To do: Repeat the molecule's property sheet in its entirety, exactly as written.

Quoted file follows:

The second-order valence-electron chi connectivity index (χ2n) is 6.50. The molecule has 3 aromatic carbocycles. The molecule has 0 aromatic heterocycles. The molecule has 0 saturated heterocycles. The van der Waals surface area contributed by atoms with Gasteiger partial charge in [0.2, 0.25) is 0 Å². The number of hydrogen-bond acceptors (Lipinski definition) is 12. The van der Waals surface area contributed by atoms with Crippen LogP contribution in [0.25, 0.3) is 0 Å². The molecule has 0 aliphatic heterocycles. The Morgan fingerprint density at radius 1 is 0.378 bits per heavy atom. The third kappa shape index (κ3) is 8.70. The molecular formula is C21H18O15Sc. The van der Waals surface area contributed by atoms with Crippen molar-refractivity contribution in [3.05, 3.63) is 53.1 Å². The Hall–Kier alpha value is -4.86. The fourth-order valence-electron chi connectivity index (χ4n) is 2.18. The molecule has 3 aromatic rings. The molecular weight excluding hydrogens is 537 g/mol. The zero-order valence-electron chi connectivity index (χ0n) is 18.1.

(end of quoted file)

The second-order valence-electron chi connectivity index (χ2n) is 6.50. The molecule has 3 aromatic carbocycles. The molecule has 0 aromatic heterocycles. The molecule has 0 saturated heterocycles. The van der Waals surface area contributed by atoms with Gasteiger partial charge in [0.2, 0.25) is 0 Å². The number of hydrogen-bond acceptors (Lipinski definition) is 12. The van der Waals surface area contributed by atoms with Crippen LogP contribution in [0.25, 0.3) is 0 Å². The molecule has 0 aliphatic heterocycles. The Morgan fingerprint density at radius 1 is 0.378 bits per heavy atom. The third kappa shape index (κ3) is 8.70. The molecular formula is C21H18O15Sc. The van der Waals surface area contributed by atoms with Crippen molar-refractivity contribution in [3.05, 3.63) is 53.1 Å². The Hall–Kier alpha value is -4.86. The fourth-order valence-electron chi connectivity index (χ4n) is 2.18. The molecule has 3 aromatic rings. The molecular weight excluding hydrogens is 537 g/mol. The zero-order valence-electron chi connectivity index (χ0n) is 18.1.